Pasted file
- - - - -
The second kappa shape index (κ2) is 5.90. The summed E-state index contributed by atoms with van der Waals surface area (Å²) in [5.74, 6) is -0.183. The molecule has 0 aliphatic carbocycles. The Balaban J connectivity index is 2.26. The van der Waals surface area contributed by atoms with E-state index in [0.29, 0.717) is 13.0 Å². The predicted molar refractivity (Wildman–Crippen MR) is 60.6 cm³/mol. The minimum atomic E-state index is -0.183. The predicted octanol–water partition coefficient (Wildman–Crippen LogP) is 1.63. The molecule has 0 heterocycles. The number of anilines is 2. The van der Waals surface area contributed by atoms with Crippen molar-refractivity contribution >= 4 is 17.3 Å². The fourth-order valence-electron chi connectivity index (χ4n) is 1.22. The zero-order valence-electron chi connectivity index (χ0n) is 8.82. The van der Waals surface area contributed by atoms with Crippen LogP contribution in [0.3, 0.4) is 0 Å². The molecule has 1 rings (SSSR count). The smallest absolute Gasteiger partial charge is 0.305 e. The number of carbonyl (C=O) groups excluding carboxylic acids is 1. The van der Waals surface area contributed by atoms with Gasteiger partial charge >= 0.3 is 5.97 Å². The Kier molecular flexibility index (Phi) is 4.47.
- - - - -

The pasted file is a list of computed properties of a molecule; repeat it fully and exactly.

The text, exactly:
The second kappa shape index (κ2) is 5.90. The summed E-state index contributed by atoms with van der Waals surface area (Å²) in [5.74, 6) is -0.183. The molecule has 0 aliphatic carbocycles. The Balaban J connectivity index is 2.26. The van der Waals surface area contributed by atoms with E-state index in [0.29, 0.717) is 13.0 Å². The predicted molar refractivity (Wildman–Crippen MR) is 60.6 cm³/mol. The minimum atomic E-state index is -0.183. The predicted octanol–water partition coefficient (Wildman–Crippen LogP) is 1.63. The molecule has 0 heterocycles. The number of anilines is 2. The van der Waals surface area contributed by atoms with Crippen molar-refractivity contribution >= 4 is 17.3 Å². The fourth-order valence-electron chi connectivity index (χ4n) is 1.22. The zero-order valence-electron chi connectivity index (χ0n) is 8.82. The van der Waals surface area contributed by atoms with Crippen LogP contribution in [0.3, 0.4) is 0 Å². The molecule has 1 rings (SSSR count). The smallest absolute Gasteiger partial charge is 0.305 e. The number of carbonyl (C=O) groups excluding carboxylic acids is 1. The van der Waals surface area contributed by atoms with Gasteiger partial charge >= 0.3 is 5.97 Å². The Kier molecular flexibility index (Phi) is 4.47.